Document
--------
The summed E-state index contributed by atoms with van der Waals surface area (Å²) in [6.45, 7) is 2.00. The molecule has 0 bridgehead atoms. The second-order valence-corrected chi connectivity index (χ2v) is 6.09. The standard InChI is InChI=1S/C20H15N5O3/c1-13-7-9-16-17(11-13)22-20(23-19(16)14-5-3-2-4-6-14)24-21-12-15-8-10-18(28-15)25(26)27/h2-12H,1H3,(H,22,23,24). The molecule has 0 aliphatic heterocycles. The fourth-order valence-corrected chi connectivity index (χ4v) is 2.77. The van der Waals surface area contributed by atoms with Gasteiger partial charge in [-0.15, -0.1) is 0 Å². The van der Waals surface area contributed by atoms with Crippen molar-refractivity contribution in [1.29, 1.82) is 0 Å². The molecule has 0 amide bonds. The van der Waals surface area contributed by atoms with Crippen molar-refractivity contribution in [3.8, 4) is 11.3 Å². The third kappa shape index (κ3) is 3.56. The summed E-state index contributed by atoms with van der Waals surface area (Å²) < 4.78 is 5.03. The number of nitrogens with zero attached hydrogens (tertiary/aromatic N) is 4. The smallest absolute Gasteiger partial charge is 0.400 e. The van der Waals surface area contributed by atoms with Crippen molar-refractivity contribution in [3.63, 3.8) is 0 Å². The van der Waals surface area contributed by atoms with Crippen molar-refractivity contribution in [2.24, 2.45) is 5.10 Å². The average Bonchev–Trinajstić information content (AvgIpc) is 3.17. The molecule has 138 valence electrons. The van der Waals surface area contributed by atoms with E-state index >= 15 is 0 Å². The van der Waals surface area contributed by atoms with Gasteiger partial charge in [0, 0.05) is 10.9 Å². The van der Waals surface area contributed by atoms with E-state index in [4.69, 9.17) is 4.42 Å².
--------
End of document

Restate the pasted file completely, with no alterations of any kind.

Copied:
The summed E-state index contributed by atoms with van der Waals surface area (Å²) in [6.45, 7) is 2.00. The molecule has 0 bridgehead atoms. The second-order valence-corrected chi connectivity index (χ2v) is 6.09. The standard InChI is InChI=1S/C20H15N5O3/c1-13-7-9-16-17(11-13)22-20(23-19(16)14-5-3-2-4-6-14)24-21-12-15-8-10-18(28-15)25(26)27/h2-12H,1H3,(H,22,23,24). The molecule has 0 aliphatic heterocycles. The fourth-order valence-corrected chi connectivity index (χ4v) is 2.77. The van der Waals surface area contributed by atoms with Gasteiger partial charge in [-0.15, -0.1) is 0 Å². The van der Waals surface area contributed by atoms with Crippen molar-refractivity contribution in [1.29, 1.82) is 0 Å². The molecule has 0 amide bonds. The van der Waals surface area contributed by atoms with Crippen molar-refractivity contribution in [3.8, 4) is 11.3 Å². The third kappa shape index (κ3) is 3.56. The summed E-state index contributed by atoms with van der Waals surface area (Å²) < 4.78 is 5.03. The number of nitrogens with zero attached hydrogens (tertiary/aromatic N) is 4. The smallest absolute Gasteiger partial charge is 0.400 e. The van der Waals surface area contributed by atoms with Crippen molar-refractivity contribution in [3.63, 3.8) is 0 Å². The van der Waals surface area contributed by atoms with Crippen molar-refractivity contribution in [2.24, 2.45) is 5.10 Å². The average Bonchev–Trinajstić information content (AvgIpc) is 3.17. The molecule has 138 valence electrons. The van der Waals surface area contributed by atoms with E-state index >= 15 is 0 Å². The van der Waals surface area contributed by atoms with Gasteiger partial charge in [0, 0.05) is 10.9 Å². The van der Waals surface area contributed by atoms with E-state index in [4.69, 9.17) is 4.42 Å².